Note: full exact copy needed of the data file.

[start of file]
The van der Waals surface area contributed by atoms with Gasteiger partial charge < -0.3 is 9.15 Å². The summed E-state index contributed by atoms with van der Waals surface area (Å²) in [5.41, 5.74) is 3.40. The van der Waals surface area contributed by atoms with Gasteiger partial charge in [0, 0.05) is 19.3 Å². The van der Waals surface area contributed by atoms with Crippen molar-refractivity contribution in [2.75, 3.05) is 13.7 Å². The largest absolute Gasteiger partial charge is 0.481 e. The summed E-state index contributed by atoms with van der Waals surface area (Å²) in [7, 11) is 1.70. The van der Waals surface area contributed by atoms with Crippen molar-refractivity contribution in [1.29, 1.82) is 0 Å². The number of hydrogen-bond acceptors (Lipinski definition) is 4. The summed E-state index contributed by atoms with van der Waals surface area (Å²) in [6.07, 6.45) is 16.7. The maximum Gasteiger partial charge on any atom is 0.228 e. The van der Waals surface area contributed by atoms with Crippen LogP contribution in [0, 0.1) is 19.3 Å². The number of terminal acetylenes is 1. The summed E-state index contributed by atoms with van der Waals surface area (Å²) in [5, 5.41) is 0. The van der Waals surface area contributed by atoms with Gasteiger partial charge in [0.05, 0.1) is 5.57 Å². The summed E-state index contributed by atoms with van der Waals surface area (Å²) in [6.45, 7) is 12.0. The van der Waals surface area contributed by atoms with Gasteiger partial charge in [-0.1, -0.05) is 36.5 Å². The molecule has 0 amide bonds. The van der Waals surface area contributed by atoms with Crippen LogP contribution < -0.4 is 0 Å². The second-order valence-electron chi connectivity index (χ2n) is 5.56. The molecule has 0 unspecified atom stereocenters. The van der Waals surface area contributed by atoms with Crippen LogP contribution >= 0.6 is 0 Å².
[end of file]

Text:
The van der Waals surface area contributed by atoms with Gasteiger partial charge < -0.3 is 9.15 Å². The summed E-state index contributed by atoms with van der Waals surface area (Å²) in [5.41, 5.74) is 3.40. The van der Waals surface area contributed by atoms with Gasteiger partial charge in [0, 0.05) is 19.3 Å². The van der Waals surface area contributed by atoms with Crippen molar-refractivity contribution in [2.75, 3.05) is 13.7 Å². The largest absolute Gasteiger partial charge is 0.481 e. The summed E-state index contributed by atoms with van der Waals surface area (Å²) in [7, 11) is 1.70. The van der Waals surface area contributed by atoms with Crippen molar-refractivity contribution in [1.29, 1.82) is 0 Å². The number of hydrogen-bond acceptors (Lipinski definition) is 4. The summed E-state index contributed by atoms with van der Waals surface area (Å²) in [6.07, 6.45) is 16.7. The maximum Gasteiger partial charge on any atom is 0.228 e. The van der Waals surface area contributed by atoms with Crippen LogP contribution in [0, 0.1) is 19.3 Å². The number of terminal acetylenes is 1. The summed E-state index contributed by atoms with van der Waals surface area (Å²) in [5, 5.41) is 0. The van der Waals surface area contributed by atoms with Gasteiger partial charge in [0.05, 0.1) is 5.57 Å². The summed E-state index contributed by atoms with van der Waals surface area (Å²) in [6.45, 7) is 12.0. The van der Waals surface area contributed by atoms with Gasteiger partial charge in [-0.1, -0.05) is 36.5 Å². The molecule has 0 amide bonds. The van der Waals surface area contributed by atoms with Crippen LogP contribution < -0.4 is 0 Å². The second-order valence-electron chi connectivity index (χ2n) is 5.56. The molecule has 0 unspecified atom stereocenters. The van der Waals surface area contributed by atoms with Crippen LogP contribution >= 0.6 is 0 Å².